The Kaiser Papers A Public Service Web SiteIn Copyright Since September 11, 2000
This web site is in no manner affiliated with any Kaiser entity and the for profit Permanente
Permission is granted to mirror this web site -
Please acknowledge where the material was obtained.

Vaccine Testing on Kids Blocked
U.S. turns down a Harbor-UCLA smallpox proposal for 2- to 5-year-olds.
By Charles Ornstein Times Staff Writer,1,1019886.story 
Vaccine Testing on Kids Blocked
U.S. turns down a Harbor-UCLA smallpox proposal for 2- to 5-year-olds.
By Charles Ornstein
Times Staff Writer

April 8, 2003

Top federal health officials have blocked a controversial study proposed by Harbor-UCLA Medical Center that would have tested the safety of smallpox vaccine in 2- to 5-year-old children, researchers said Monday.

After sharp criticism from patient advocates, the U.S. Department of Health and Human Services and the Food and Drug Administration determined that "there is no justification for this particular clinical investigation to proceed," according to a Jan. 24 letter sent to the Torrance hospital.

The research was designed to determine whether diluted doses of the vaccine, which is harvested from calves' bellies, could be used in children without compromising its effectiveness. The study, which would have involved 40 children in California and Ohio, had been supported by the federally funded National Institute of Allergy and Infectious Diseases.

In their January letter, federal officials noted that research was not necessary because bioterrorism preparedness plans do not call for children to receive the diluted vaccine.

But Dr. Joel Ward, director of the UCLA Center for Vaccine Research at Harbor-UCLA, said the study was "too controversial."

The public "was profoundly against giving the vaccine to children, and the secretary of health decided that this was not worth pursuing."

A Harbor-UCLA board that reviews research proposals involving human subjects disagreed about whether the benefits outweighed the risks. The board requested that the federal government step in and make a decision, as the law provides.

The research was to have been conducted at Harbor-UCLA and Cincinnati Children's Hospital Medical Center. Kaiser Permanente was to have been one of the sources of participants in Southern California.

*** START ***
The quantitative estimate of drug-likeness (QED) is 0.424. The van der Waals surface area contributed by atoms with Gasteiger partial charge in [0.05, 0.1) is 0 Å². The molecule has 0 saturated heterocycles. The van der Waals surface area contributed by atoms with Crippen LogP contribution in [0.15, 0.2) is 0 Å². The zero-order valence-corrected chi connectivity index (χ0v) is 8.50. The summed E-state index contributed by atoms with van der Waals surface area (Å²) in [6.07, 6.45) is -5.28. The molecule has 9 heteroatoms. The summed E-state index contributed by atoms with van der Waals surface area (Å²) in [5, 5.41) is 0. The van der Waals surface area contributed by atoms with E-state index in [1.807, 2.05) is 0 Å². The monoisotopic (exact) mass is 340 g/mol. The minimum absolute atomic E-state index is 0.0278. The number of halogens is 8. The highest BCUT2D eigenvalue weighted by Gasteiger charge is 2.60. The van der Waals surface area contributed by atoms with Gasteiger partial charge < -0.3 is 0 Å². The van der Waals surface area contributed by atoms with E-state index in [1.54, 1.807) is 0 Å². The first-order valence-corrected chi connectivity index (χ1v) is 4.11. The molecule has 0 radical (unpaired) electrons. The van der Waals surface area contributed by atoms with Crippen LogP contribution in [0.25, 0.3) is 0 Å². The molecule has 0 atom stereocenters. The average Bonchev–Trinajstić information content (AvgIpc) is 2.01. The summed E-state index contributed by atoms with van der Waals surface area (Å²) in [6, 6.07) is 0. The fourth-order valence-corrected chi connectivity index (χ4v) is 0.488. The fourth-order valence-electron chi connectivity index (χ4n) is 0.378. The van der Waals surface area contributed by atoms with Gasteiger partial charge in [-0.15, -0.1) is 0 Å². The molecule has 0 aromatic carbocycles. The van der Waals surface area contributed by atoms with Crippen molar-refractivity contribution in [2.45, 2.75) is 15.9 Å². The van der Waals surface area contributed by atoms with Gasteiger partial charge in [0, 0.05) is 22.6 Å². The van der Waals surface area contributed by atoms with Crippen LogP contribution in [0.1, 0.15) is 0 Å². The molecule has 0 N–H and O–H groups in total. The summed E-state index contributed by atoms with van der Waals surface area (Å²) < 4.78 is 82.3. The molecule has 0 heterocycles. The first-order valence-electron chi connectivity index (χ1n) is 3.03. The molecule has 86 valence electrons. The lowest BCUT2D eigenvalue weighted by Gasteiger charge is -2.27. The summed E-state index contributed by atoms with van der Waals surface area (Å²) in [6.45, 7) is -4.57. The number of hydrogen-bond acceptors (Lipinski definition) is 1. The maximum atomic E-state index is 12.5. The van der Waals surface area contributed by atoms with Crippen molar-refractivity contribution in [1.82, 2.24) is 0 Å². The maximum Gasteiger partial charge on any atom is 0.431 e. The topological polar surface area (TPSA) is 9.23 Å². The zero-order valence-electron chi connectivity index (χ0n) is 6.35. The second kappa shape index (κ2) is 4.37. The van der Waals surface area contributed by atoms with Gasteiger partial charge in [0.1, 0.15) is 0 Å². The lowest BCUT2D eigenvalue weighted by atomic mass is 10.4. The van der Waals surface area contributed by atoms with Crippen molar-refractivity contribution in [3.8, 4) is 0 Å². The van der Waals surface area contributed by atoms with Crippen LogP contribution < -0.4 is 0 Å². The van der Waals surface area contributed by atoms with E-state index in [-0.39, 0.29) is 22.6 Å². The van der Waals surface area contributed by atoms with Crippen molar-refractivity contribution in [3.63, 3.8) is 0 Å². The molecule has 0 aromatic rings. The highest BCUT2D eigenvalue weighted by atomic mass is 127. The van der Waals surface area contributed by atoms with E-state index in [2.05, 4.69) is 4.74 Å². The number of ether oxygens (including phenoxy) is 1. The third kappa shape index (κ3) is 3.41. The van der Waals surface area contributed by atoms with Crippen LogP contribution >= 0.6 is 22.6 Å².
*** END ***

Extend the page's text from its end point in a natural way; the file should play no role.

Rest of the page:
Hundreds of people -- including academics and doctors -- submitted comments to the FDA criticizing the research.

"The vaccine has tremendous, very serious, life-threatening risks attached to it," said Vera Sharav, president and founder of the Alliance for Human Research Protection, one of the staunchest critics. "There's no justification for exposing healthy little children to that kind of risk, by any standards. They should be the last ones to be put at risk."

About one or two people per million who received the smallpox vaccine decades ago died of side effects. As many as 52 people per million suffered life-threatening complications, including encephalitis, while an additional 1,000 per million suffered reactions such as serious rashes.

The federal government has launched a three-phase vaccination program for adults to prepare for possible release of the smallpox virus by terrorists. In the first stage, now underway, health authorities are vaccinating hospital emergency workers and public health personnel likely to treat infected patients first. Ward said he accepts the government's decision, but he is concerned about the implications for future research.

"Research should not be a political contest," he said. "I hope that the government would not in the future take this tack of testing the waters of public acceptability, or science would be greatly crippled."

Copyright 2003 Los Angeles Times